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5

It sounds to me like a dead battery. Depending on how accurate your voltmeter is, what you see as 12V may be 11.9V or lower. To give you an idea, an open circuit battery terminal voltage of 11.7V indicates a completely uncharged battery. What you are describing happened to me once with a Volvo car, due to a faulty switch in the glove-box; the glove-box ...


5

Its fairly common for these to burn out sockets for the bulbs, and even often on both sides at the same time. The socket can be removed asa separate piece, and it is fairly likely melted and/or burned


4

If the tail lights were hot during the swap you may have broken the filiments. Bumping a bulb that is on or been on recently can cause the filiments to fail. Remove the bulbs hold them up to a light and see if the filimant is intact.


3

Sounds like the car charger has a short in it. If you really, really wanted to I supposed you could test for low resistance across the charger plug. Or, perhaps try plugging it into a different car and see if it blows the fuse there. If it was me, I'd try a different device in the car and verify that it's not a loose socket. If it fails that, I'd get the ...


3

I would just add a comment but I don't have enough points I guess. I just wanted to say you are addressing it correctly. The wrong thing to do (but tempting) is to just throw a bigger fuse in there. Avoid that temptation. It's possible that someone (previous owner maybe) has tapped into that circuit since it's an easily available 12V source. Trace the ...


2

You should also check the battery connections. Make sure they are clean and secure.


2

That just means that particular circuit is an always on circuit and not switched by the ignition. When you reconnect the battery lead the computer is probably doing a power on test and as such some relays are being activated such as testing the fan etc.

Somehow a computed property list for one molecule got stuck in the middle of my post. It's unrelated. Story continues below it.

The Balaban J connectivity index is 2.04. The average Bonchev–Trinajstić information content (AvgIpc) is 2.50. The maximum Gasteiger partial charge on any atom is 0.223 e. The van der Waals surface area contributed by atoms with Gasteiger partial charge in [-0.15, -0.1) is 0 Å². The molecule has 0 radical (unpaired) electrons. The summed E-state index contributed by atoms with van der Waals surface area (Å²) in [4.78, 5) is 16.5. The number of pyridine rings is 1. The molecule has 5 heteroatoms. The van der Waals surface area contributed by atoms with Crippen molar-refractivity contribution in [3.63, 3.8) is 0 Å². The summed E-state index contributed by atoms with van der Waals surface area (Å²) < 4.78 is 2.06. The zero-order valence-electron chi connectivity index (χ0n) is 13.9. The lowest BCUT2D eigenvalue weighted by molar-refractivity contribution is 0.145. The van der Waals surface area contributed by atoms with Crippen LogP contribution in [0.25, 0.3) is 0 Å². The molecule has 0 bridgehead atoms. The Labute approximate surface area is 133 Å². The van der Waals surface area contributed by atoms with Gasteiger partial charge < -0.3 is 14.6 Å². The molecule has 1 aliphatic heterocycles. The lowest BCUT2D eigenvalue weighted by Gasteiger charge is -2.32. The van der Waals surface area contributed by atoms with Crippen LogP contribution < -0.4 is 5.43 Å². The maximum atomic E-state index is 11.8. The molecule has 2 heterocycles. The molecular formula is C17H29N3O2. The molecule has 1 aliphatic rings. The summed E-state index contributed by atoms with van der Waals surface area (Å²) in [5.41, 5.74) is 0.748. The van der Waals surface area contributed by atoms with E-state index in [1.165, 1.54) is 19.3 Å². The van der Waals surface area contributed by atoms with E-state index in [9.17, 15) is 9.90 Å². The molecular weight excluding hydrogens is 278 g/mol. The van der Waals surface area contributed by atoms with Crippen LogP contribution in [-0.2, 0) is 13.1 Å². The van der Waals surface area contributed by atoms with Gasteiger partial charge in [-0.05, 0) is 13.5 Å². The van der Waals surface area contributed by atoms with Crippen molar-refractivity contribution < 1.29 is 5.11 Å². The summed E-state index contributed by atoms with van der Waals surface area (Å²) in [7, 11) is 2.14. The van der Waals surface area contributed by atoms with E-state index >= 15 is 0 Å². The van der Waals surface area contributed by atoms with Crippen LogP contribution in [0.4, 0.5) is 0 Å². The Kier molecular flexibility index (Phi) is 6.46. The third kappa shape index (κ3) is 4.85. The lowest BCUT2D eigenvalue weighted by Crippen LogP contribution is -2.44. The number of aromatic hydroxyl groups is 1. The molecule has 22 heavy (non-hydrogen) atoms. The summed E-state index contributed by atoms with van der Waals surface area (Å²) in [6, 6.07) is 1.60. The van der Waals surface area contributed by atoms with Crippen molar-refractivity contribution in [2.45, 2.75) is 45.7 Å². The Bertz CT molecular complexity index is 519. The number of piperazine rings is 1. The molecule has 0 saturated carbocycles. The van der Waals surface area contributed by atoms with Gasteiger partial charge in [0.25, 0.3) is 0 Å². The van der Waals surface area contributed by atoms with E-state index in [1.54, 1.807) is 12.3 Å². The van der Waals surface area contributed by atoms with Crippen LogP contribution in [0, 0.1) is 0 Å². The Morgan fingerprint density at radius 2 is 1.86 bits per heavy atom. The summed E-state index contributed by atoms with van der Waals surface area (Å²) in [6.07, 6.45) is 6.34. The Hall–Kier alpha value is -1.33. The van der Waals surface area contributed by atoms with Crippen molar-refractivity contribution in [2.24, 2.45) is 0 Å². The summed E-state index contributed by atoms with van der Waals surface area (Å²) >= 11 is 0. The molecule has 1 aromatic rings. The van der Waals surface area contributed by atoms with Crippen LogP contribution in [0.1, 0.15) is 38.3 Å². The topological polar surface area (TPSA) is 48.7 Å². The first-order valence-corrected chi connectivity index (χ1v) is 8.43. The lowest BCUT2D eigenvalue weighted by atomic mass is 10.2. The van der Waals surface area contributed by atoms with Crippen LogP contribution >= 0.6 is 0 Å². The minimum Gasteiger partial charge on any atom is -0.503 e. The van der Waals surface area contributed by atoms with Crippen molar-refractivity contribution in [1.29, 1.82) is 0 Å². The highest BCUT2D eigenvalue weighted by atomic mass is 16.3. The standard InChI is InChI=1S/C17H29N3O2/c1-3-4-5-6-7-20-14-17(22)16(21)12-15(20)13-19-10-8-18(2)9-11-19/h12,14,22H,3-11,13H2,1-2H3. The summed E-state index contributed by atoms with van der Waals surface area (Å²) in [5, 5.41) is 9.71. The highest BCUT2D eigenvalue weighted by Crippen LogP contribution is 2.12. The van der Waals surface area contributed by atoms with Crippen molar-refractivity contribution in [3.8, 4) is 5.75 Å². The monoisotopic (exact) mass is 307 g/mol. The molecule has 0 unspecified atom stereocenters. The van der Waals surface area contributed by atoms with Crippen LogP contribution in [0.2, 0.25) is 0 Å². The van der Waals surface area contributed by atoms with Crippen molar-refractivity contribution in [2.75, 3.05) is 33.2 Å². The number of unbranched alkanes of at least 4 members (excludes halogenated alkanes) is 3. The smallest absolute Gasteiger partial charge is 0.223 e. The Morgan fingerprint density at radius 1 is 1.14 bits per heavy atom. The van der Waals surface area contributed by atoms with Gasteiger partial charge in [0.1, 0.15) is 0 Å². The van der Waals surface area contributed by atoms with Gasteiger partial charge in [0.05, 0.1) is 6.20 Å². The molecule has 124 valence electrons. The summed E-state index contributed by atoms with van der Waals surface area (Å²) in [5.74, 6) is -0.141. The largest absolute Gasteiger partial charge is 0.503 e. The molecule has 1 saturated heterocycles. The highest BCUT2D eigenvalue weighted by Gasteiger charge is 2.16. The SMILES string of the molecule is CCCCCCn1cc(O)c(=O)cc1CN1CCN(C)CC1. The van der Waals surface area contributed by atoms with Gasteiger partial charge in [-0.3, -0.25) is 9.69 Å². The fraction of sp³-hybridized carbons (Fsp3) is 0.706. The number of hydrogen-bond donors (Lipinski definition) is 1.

1

According to this Fusible link FAQ: What size replacement fusible link should be used ? The automotive service industry recommends using the same gauge and length as the blown fusible link after the cause of failure is corrected. Ensure the size/length you put back in is the size/length you took out. Also, as I've highlighted, a new fusible link ...


1

Since the only thing that changed between the time it worked and the time it didn't work was the passenger door, I'd be willing to bet that's your problem. Since there is no way to diagnose the specific electrical malfunction with this site, I suggest removing all the connections from the passenger door, and verifying that everything works as it should (car ...


1

I figured it out. There was a piece of metal that fell off the tip of one of my car chargers that was inside the cigarette lighter... It kept blowing the fuse but when I discovered it and removed it, the problem was fixed.


1

Do you have a multimeter? Check the current across the fuse (should be zero with nothing plugged in), continuity from fuse-lighter and lighter-ground, and that there isn't any continuity across the lighter. If you can get to it, unplug the connector from the back of the lighter socket, that way you can check the socket itself separately from the wiring. ...


1

Also check the relay under the dash for the parking/running lights, I just fixed one in my shop 10 mins ago that needed the relay and new bulbs (bad bulb on one side caused all brake/run lights to go out if the running lights were on when applying the brakes) also check the sockets and contacts as well


1

Could be a short, but most likely was a bad connection on the battery causing a short, thus the car turned itself off to prevent any damages, now that everything works, check the fuses again to see about the airbag light.


1

Definitely sounds like a fuse, but you must locate the one that powers accessories. Not sure what the ones you mentioned are, but if it is not for accessories, it is not it.


1

As far as the fuses are concerned, it's never a bad idea to add a fuse to a particular section of a circuit that you're concerned about. For the high-beam fuses, in particular, I would start conservatively. Your average high beam (for a normal headlight) is 55 or 65 watts. In a 12 V circuit, that's less than 6 amps nominally. If you put in a 10 amp fuse, you ...



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